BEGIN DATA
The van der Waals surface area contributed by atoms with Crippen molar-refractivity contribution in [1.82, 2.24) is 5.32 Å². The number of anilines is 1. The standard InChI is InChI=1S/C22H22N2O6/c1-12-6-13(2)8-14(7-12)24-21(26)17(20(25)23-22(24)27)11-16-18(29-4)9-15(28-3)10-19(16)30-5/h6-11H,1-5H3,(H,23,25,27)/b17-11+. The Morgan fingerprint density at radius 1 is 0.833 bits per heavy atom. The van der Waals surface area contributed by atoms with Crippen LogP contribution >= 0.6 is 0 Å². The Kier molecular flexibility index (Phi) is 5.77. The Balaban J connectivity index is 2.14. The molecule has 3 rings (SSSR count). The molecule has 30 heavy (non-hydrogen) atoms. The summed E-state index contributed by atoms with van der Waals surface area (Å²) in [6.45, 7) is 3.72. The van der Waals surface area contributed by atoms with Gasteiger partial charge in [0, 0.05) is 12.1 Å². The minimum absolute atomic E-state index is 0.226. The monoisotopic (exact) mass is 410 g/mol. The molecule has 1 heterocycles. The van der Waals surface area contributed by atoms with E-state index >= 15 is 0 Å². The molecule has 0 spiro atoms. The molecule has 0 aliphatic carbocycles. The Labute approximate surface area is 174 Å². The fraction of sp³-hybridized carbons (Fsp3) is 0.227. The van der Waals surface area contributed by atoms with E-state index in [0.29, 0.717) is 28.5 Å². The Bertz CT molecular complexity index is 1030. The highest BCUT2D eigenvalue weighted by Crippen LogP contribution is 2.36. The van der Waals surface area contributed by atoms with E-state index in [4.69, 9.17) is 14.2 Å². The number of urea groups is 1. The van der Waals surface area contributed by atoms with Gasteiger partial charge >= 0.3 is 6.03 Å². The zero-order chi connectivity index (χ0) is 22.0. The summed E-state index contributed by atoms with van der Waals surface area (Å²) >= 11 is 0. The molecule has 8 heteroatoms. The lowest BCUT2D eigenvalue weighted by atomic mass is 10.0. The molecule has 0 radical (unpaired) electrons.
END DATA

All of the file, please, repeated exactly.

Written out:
The van der Waals surface area contributed by atoms with Crippen molar-refractivity contribution in [1.82, 2.24) is 5.32 Å². The number of anilines is 1. The standard InChI is InChI=1S/C22H22N2O6/c1-12-6-13(2)8-14(7-12)24-21(26)17(20(25)23-22(24)27)11-16-18(29-4)9-15(28-3)10-19(16)30-5/h6-11H,1-5H3,(H,23,25,27)/b17-11+. The Morgan fingerprint density at radius 1 is 0.833 bits per heavy atom. The van der Waals surface area contributed by atoms with Crippen LogP contribution >= 0.6 is 0 Å². The Kier molecular flexibility index (Phi) is 5.77. The Balaban J connectivity index is 2.14. The molecule has 3 rings (SSSR count). The molecule has 30 heavy (non-hydrogen) atoms. The summed E-state index contributed by atoms with van der Waals surface area (Å²) in [6.45, 7) is 3.72. The van der Waals surface area contributed by atoms with Gasteiger partial charge in [0, 0.05) is 12.1 Å². The minimum absolute atomic E-state index is 0.226. The monoisotopic (exact) mass is 410 g/mol. The molecule has 1 heterocycles. The van der Waals surface area contributed by atoms with E-state index >= 15 is 0 Å². The molecule has 0 spiro atoms. The molecule has 0 aliphatic carbocycles. The Labute approximate surface area is 174 Å². The fraction of sp³-hybridized carbons (Fsp3) is 0.227. The van der Waals surface area contributed by atoms with E-state index in [0.29, 0.717) is 28.5 Å². The Bertz CT molecular complexity index is 1030. The highest BCUT2D eigenvalue weighted by Crippen LogP contribution is 2.36. The van der Waals surface area contributed by atoms with E-state index in [4.69, 9.17) is 14.2 Å². The number of urea groups is 1. The van der Waals surface area contributed by atoms with Gasteiger partial charge >= 0.3 is 6.03 Å². The zero-order chi connectivity index (χ0) is 22.0. The summed E-state index contributed by atoms with van der Waals surface area (Å²) >= 11 is 0. The molecule has 8 heteroatoms. The lowest BCUT2D eigenvalue weighted by atomic mass is 10.0. The molecule has 0 radical (unpaired) electrons.